Today I am sharing my thoughts on CIRCLES AND SQUARES, a book on the Hamstead Modernists who were indispensable in the Avant-Garde Art Movement.
(This blog post may contain affiliate links. That means I get a commission if you decide to make a purchase through my links. It does NOT COST you EXTRA)
(This blog posts also contain a review copy that was sent to me by publishers. However, all opinions expressed are my own and in no way influenced by external parties)
Hampstead in the 1930s. In this peaceful, verdant London suburb, Barbara Hepworth and Ben Nicholson have embarked on a love affair – a passion that will launch an era-defining art movement.
In her chronicle of the exhilarating rise and fall of British Modernism, Caroline Maclean captures the dazzling circle drawn into Hepworth and Nicholson’s wake: among them Henry Moore, Paul Nash, Herbert Read, and famed émigrés Walter Gropius, founder of the Bauhaus, and Piet Mondrian, blown in on the winds of change sweeping across Europe. Living and working within a few streets of their Parkhill Road studios, the artists form Unit One, a cornerstone of the Modernist movement which would bring them international renown.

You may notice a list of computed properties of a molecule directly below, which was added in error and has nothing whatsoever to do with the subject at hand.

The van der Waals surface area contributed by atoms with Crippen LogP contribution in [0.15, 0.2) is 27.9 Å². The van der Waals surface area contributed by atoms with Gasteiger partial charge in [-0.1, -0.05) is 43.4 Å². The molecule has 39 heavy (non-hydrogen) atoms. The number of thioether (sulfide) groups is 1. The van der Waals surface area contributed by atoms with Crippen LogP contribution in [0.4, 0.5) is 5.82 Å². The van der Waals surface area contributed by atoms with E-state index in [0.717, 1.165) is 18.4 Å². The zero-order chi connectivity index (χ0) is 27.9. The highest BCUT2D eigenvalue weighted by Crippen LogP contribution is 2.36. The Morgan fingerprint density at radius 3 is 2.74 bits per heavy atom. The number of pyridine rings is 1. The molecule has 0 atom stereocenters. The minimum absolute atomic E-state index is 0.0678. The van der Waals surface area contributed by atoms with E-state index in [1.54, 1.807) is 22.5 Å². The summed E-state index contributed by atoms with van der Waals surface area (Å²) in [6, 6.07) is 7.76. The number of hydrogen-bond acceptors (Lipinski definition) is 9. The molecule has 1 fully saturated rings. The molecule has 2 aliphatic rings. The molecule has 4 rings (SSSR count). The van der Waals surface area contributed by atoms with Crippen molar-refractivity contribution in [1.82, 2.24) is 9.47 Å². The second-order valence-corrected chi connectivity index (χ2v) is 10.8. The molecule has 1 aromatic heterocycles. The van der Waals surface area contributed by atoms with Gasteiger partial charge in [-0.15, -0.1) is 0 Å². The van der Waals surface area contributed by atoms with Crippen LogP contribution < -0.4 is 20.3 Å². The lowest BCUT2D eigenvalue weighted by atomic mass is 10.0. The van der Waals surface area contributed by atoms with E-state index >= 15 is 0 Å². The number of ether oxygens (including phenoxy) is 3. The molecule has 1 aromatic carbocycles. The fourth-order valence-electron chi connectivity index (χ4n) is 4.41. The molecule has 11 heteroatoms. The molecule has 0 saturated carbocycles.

Drawing on previously unpublished archive material, Caroline Maclean’s electrifying Circles and Squares brings the work, loves and rivalries of the Hampstead Modernists to life as never before, capturing a brief moment in time when a new way of living seemed possible. United in their belief in art’s power to change the world, her cast of trailblazers radiate hope and ambition during one of the darkest chapters of the twentieth century.
CIRCLES AND SQUARES was more of a biography of some very iconic Modernists, wrapped in a novel format. As a person who is not especially fond of biographies, I thought this now was actually done quite well. The narrative blurs the lines between fiction and nonfiction, and the reader is left waiting on the various events and escapades (sometimes scandalous) of these people.
I also loved the inclusion of the pictures – it felt like I was reading about people who are alive. The touch is reality is always kept tangible via the photographs. I quite enjoyed this book and I think any Art History Major would love to have this book!
Check it out on:
- I Conquered Graduation despite COVID: A Personal Victory
- Women-Centric Literature: A Book List
- I don’t want your body but I hate to think about you with somebody else
- 5 Audiobook Recommendations to Overcome That Reading Slump
- Explore Indian Literature: The North-East
- Why You Should Stop Using Linktree and Create Your Own Landing Page
- How to read more OR How I read 250 books a year!